Archive Containing Hundreds of Images of Mars Has Been Published

Archive Containing Hundreds of Images of Mars Has Been Published

Exploring space have always been of interest to human history. Space related studies have been going on for centuries and they have advanced greatly by the 20th century. For this reason, the 21st century is also known as the space age. The European Space Agency, which continues to work on these studies, published an archive containing more than one hundred images of Mars. The site where the archive is located is available to everyone.

One of the main purposes of publishing images is to enable scientists to benefit from these images in their studies.

These images, captured by the Visual Monitoring Camera (VMC) orbiting Mars Express, contain images from 2007 to 2020. In the archive there are hundreds of photographs of Mars taken from orbit showing the wide variety of geographic features and formations found on the planet.

You can learn about Mars in the images you see.

The Big Red

The first picture of the collage made up of the pictures above shows the dust and water layer formed at the north pole. In the second picture of the first row, the unusual cloud of Arsia Mons Elongatede gets caught in the camera. In the third picture, you can take a look at Tharsis Volcanoes. The archive, which contains more than a hundred Mars images, is currently accessible to all users.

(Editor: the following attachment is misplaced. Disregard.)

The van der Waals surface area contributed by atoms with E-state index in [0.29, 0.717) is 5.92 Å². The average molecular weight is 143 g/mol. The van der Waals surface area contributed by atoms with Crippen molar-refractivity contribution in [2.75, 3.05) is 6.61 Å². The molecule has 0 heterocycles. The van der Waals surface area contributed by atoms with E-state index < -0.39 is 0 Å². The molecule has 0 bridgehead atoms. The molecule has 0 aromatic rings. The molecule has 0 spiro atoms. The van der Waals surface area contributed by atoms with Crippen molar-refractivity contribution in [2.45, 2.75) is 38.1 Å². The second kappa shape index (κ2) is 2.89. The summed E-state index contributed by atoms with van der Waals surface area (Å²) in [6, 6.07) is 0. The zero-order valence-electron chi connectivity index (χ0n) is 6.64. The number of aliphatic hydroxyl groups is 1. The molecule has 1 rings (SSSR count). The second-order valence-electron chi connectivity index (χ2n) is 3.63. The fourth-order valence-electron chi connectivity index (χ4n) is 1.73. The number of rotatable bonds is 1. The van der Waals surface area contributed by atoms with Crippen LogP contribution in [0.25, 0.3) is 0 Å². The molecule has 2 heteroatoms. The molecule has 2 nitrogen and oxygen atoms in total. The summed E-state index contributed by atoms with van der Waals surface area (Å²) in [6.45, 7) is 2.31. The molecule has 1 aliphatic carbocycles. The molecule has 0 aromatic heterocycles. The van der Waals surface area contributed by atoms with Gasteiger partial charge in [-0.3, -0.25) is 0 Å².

According to that stated, the data has been calibrated, taking into account and removing the interference generated by the sensor. Additionally, changes in pixel sensitivity have been taken into account.

From the archive where you can find all kinds of Mars images

The VMC tool for capturing images was originally designed to serve a practical purpose. The VMC‘s first mission was to observe the landing of the Beagle 2, a British ground vehicle launched by ESA (European Space Agency) in 2003. However, the connection could not be established because the Beagle 2 was unable to accommodate two solar panels. Despite the failure of the Beagle 2 mission, VMC was redesigned to observe Mars in 2007 and has continued to collect images ever since.

You can access the entire archive here. It may take time to load because the archive is large.